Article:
At the EKON waste disposal and recycling plant on the outskirts of Warsaw, all of the workers are mentally disabled - suffering from varying conditions from mild learning difficulties to developed schizophrenia. The employees collect the rubbish from 60,000 flats and sort recyclable material at the factory.

The factory has run successfully as a company for 20 years. Many of its workers would find it hard, if not impossible to find other jobs.

The work done here provides a necessary service to the community, but it also helps to restore the self-confidence of employees, giving them a sense of purpose, companionship and allowing them to earn a wage while contributing to society.

However, the future of the company and its employees is now in jeopardy as the company battles market forces in tricky economic times.

EKON's waste recycling business has run as a successful social enterprise for 20 years [Al Jazeera]

FILMMAKER'S VIEW

By Oliver Englehart

EKON's waste recycling business has run as a successful social enterprise for 20 years, collecting and sorting the recycling from an area made up of 60,000 Warsaw flats. This, however, is no ordinary business; everybody that works here is mentally disabled.

Their conditions vary from mental disabilities such as learning difficulties and autism through to psychiatric illnesses such as bipolar disorder and paranoid schizophrenia.

When I first got in touch with the management of EKON during the summer of 2013, the future of the company was in jeopardy. Due to a change in regulations, the contract to collect recyclable waste in EKON's district of operation had gone out to tender and the company found itself unable to compete with the larger more profit-driven waste management companies.

The management were desperate to save their marginalised workforce from the threat of further social exclusion and unemployment [Al Jazeera]

The management cared deeply about their staff and were desperate to save their marginalised workforce from the threat of further social exclusion and unemployment, but the spectre of being forced to sack 200 mentally disabled employees loomed over the company.

The subject of this documentary - mentally disabled workers facing mass dismissal from a waste recycling factory - might sound like a gloomy topic. But what I found when I got to Warsaw, was quite the opposite - not only was it visually arresting, colourful and laden with metaphor; disabled people sorting recyclable materials from a conveyer belt of waste - it was also a heart-warming place with a wonderful atmosphere.

The workers earned a wage while providing a necessary service to the community, but EKON also provided a real sense of purpose and companionship to this group of people. The quality of the recycling product was also extremely effective but nevertheless the factory remained under threat from market forces.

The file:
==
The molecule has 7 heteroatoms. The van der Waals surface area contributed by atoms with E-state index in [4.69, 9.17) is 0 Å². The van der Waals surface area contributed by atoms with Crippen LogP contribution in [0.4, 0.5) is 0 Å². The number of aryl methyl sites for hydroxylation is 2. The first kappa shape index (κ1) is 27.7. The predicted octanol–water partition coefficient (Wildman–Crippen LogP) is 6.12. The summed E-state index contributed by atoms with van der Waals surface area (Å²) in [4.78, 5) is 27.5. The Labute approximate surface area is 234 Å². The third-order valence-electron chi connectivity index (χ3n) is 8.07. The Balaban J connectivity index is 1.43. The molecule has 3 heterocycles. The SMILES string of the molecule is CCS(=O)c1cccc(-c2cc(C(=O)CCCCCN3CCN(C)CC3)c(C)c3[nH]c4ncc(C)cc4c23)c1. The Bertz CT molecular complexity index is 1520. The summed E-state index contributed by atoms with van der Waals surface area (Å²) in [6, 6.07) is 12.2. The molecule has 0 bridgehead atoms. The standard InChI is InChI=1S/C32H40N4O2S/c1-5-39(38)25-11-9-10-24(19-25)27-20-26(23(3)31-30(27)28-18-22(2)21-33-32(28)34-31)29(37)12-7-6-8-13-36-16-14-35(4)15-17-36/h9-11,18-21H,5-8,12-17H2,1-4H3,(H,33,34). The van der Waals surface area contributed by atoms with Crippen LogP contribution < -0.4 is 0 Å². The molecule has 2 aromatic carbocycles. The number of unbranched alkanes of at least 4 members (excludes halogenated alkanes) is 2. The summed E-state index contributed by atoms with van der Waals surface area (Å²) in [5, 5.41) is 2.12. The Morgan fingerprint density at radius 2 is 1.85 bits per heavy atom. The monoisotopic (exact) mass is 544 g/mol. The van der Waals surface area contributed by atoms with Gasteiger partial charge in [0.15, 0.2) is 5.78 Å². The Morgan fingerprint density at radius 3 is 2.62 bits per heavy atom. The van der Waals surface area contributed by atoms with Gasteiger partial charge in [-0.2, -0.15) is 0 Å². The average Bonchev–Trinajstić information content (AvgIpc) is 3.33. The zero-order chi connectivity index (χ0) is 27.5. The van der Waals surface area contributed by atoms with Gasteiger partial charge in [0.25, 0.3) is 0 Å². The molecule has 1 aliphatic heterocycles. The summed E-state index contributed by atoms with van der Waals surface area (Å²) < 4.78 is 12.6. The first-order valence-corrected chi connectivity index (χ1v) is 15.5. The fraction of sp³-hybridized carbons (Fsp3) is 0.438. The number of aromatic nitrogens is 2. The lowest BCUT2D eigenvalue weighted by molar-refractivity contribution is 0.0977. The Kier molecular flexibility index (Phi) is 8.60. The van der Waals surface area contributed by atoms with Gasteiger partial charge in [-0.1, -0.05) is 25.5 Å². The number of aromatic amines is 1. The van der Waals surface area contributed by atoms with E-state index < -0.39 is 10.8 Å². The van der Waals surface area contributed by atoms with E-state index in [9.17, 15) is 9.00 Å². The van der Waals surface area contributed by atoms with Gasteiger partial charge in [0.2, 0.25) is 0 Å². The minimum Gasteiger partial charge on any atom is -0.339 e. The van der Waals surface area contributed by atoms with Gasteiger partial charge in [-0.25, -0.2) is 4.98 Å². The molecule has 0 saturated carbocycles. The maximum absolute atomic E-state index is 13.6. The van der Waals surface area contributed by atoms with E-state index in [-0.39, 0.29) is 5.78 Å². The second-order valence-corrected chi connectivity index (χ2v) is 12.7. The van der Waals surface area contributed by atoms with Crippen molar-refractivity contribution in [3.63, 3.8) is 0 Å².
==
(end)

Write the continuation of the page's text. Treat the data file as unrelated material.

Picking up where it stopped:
The employees suffer from mental disabilities such as learning difficulties and autism through to psychiatric illnesses such as bipolar disorder and paranoid schizophrenia [Al Jazeera]

On the first filming trip to Warsaw, I also met Malgorzata and Konrad, who had met on the sorting line of the factory, fallen in love and got engaged. Malgorzata would not marry Konrad, however, until he paid off his debts. Unfortunately, one of the reasons Konrad is in debt is because he took out a loan to pay for Malgorzata's engagement rings (the first one fell off her finger at work and disappeared off down the sorting line).

The question of whether or not the lovebirds will tie the knot became a bit of a romantic comedy sub-plot to the fate of the factory and its workers. I also hoped it would help to show some of the bigger picture from their lives and relationships outside of the workplace.

I did hope, like in all good endings, that the couple would finally overcome the odds and get married, but this is documentary, and sadly their circumstances and disabilities have thus far continued to conspire against them.

In 2013, the factory had about 400 employees and now there are only about 220 [Al Jazeera]

As for the factory, despite the best efforts of the management, the scope of the waste recycling business was reduced threefold. In 2013 they had about 400 employees and now there are only about 220. They have, however, held on to a contract to continue their operations, albeit in a diminished capacity, until 2017. EKON is now searching for new opportunities both in recycling and in other areas where they can continue vocational rehabilitation of the disabled.

While filming observational documentary with a vulnerable group of people requires extra sensitivity and care, the disabled are too often not given a voice at all, pushed to one side of society, overlooked and underrepresented. While the subject matter may sound bleak, this was not the situation I found or wanted to reflect on in this film.

I hope there is a lightness of touch to this documentary which reflects the genuine warmth, humour and humanity of its protagonists. Despite their disabilities and in the face of great adversity, the people featured in this Witness have the same relationships, hopes, dreams and fears as everyone else.

Source: Al Jazeera